November 15, 2013

Railroads back new safety rules for tanker cars

Concerns about the tanker cars are high because of the fiery July crash in Quebec – near the Maine border – which killed 48 people.

By Josh Funk
The Associated Press

OMAHA, Neb. — Proposed new safety standards for rail cars that haul flammable liquids gained support from U.S. railroads Thursday, but it’s not yet clear whether the companies that own most of those cars will support the upgrades to prevent leaks.

click image to enlarge

A burned out vehicle sits near the wreckage of tanker cars following the train derailment in Lac Megantic, Quebec, on July 7, 2013. U.S. railroads are supporting new safety standards for rail cars that haul flammable liquids to address flaws that can allow crude oil, ethanol and other substances to leak during accidents.

Reuters

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The Pipeline and Hazardous Materials Safety Administration is considering a plan intended to fix a dangerous design flaw in a rail car commonly used to haul oil and other hazardous liquids from coast to coast.

Safety experts say the soda-can shaped car, known as the DOT-111, has a tendency to split open during derailments and other major accidents.

Concerns about the tank cars are higher now because of the fiery train crash in July in Lac Megantic, Quebec — near the Maine border — that killed 48 people and because railroads are hauling significantly more crude oil.

U.S. railroads are supporting new safety standards for rail cars that haul flammable liquids to address flaws that can allow crude oil, ethanol and other substances to leak during accidents.

The Association of American Railroads said Thursday that railroads support making upgrades to the fleet of 92,000 tank cars that carry flammable liquids. Of those, 14,000 cars are newer cars built to current safety standards.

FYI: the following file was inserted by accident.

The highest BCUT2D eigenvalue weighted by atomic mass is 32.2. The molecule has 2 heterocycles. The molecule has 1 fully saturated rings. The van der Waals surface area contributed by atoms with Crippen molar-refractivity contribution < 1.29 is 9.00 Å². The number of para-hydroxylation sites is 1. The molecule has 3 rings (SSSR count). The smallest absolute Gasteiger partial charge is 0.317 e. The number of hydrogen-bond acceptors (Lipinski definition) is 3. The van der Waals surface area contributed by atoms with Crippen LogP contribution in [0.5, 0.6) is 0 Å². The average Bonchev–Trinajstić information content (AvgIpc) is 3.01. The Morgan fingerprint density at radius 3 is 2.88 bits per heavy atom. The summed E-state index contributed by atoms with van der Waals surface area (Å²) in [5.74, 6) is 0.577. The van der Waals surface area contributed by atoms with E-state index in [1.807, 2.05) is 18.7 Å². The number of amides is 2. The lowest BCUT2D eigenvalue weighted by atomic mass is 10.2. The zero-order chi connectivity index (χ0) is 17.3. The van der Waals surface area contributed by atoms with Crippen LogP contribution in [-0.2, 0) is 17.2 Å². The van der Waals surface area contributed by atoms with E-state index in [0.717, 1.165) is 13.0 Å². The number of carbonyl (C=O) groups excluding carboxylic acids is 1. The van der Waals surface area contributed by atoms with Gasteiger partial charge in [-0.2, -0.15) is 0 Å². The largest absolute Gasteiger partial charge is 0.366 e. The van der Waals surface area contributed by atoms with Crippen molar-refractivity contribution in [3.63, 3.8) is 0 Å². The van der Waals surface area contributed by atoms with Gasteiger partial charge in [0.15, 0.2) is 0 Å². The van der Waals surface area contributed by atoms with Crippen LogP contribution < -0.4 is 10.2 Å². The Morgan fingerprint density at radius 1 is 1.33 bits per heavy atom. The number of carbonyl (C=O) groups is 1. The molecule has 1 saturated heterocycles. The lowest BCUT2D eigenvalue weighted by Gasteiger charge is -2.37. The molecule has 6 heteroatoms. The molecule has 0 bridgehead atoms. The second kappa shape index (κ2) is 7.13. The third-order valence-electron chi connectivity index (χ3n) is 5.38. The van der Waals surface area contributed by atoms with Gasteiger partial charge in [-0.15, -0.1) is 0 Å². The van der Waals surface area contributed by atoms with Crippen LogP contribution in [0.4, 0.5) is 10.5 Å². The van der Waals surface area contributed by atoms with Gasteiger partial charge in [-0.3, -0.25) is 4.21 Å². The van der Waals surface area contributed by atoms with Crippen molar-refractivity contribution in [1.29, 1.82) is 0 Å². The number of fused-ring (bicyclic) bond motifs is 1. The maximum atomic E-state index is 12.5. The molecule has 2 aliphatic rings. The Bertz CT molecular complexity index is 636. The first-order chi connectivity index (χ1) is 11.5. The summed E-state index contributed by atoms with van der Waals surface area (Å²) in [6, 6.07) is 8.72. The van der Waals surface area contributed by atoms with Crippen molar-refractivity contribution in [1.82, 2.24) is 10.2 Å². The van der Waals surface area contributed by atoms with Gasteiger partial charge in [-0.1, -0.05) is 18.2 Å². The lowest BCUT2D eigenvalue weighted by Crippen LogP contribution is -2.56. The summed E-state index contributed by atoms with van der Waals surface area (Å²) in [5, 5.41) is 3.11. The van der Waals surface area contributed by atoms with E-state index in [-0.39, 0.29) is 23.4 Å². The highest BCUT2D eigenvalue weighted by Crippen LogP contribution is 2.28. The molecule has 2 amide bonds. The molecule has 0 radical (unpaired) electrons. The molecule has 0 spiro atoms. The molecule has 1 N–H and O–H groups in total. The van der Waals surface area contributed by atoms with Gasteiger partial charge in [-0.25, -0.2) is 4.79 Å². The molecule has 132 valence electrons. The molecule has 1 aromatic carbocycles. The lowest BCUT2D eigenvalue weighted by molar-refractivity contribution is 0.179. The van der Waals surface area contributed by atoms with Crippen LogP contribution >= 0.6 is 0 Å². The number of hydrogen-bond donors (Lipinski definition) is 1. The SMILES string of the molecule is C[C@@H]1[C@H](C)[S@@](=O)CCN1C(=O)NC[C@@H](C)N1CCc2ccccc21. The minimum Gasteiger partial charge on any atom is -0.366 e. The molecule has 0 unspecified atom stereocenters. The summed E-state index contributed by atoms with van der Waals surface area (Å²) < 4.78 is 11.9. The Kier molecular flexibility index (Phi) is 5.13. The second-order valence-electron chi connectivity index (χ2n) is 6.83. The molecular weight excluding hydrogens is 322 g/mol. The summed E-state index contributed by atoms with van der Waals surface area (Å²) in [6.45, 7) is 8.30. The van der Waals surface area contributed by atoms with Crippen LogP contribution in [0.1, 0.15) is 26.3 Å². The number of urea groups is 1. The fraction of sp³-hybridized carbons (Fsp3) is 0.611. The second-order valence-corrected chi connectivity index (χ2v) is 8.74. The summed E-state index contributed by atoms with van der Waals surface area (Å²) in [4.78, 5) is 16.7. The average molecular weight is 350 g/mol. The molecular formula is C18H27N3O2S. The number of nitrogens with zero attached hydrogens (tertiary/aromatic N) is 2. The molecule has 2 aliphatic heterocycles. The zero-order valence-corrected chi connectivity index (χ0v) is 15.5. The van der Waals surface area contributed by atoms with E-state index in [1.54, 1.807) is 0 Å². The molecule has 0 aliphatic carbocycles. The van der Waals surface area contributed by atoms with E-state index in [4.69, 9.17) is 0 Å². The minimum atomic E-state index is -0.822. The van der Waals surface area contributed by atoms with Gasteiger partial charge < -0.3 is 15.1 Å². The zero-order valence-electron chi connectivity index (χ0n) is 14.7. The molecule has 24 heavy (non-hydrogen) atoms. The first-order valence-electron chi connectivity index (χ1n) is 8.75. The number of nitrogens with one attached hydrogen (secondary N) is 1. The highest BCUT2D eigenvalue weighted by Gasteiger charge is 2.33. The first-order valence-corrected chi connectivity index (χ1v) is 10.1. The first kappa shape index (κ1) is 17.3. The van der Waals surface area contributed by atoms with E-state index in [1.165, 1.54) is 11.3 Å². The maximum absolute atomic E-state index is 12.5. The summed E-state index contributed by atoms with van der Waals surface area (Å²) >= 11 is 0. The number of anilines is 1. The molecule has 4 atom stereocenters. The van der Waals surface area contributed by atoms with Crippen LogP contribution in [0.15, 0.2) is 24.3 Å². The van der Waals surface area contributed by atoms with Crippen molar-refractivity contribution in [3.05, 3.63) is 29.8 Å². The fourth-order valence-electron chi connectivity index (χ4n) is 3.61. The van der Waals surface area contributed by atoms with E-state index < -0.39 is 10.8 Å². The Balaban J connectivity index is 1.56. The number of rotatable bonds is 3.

“We want to aggressively move on phasing these out,” said Ed Hamberger, president of the railroad trade group, said of the older cars.

Hamberger said the new standards can help make the tank cars even safer than they already are, but better cars are only one part of the overall effort to ensure safety.

Nearly 5.3 million barrels passed through Maine last year on the way to a refinery in Saint John, Brunswick. Oil shipments by rail in Maine has been on the rise as market forces make Maine a waypoint for oil extracted from the Bakken oil fields in North Dakota.

Chop Hardenbergh, a Freeport resident who publishes an industry newsletter, Atlantic Northeast Rails & Ports, speculated on Thursday that railroads might benefit from higher tanker standards because it would lower the risk of major accident and also their insurance rates.

“It helps not only public perception but potentially their bottom line,” he said. “They can’t have another Lac Megantic.”

It is an opportune time to improve safety standards because many oil producers and refiners are investing in new cars to handle the surge in domestic oil production. The number of carloads of oil railroads are delivering jumped to 233,811 last year from 10,000 in 2009, and in the first nine months of 2013, railroads delivered 319,901 carloads of oil.

Railroads generally don’t own the tank cars. The oil and chemical companies that own them will also likely comment on the proposed rule before the agency’s Dec. 5 deadline. Public comments on the proposed safety rules are also welcome and may be submitted online.

An agency spokeswoman said officials want to gather as many comments as possible. A final rule isn’t expected until next year.

The proposed changes include requiring cars to have a thicker steel shell, better heat protection and better protection for valves on the tank cars. The rules would also require high-capacity relief valves and new designs to prevent outlets on the bottom of the car from opening during an accident.

Defects in the DOT-111 tank car’s structure were noted as far back as 1991.

Last year, The Associated Press reviewed 20 years of federal rail accident data involving DOT-111 cars used to haul ethanol and found that the cars had been breached in at least 40 serious accidents since 2000. In the previous decade, there were just two breaches.

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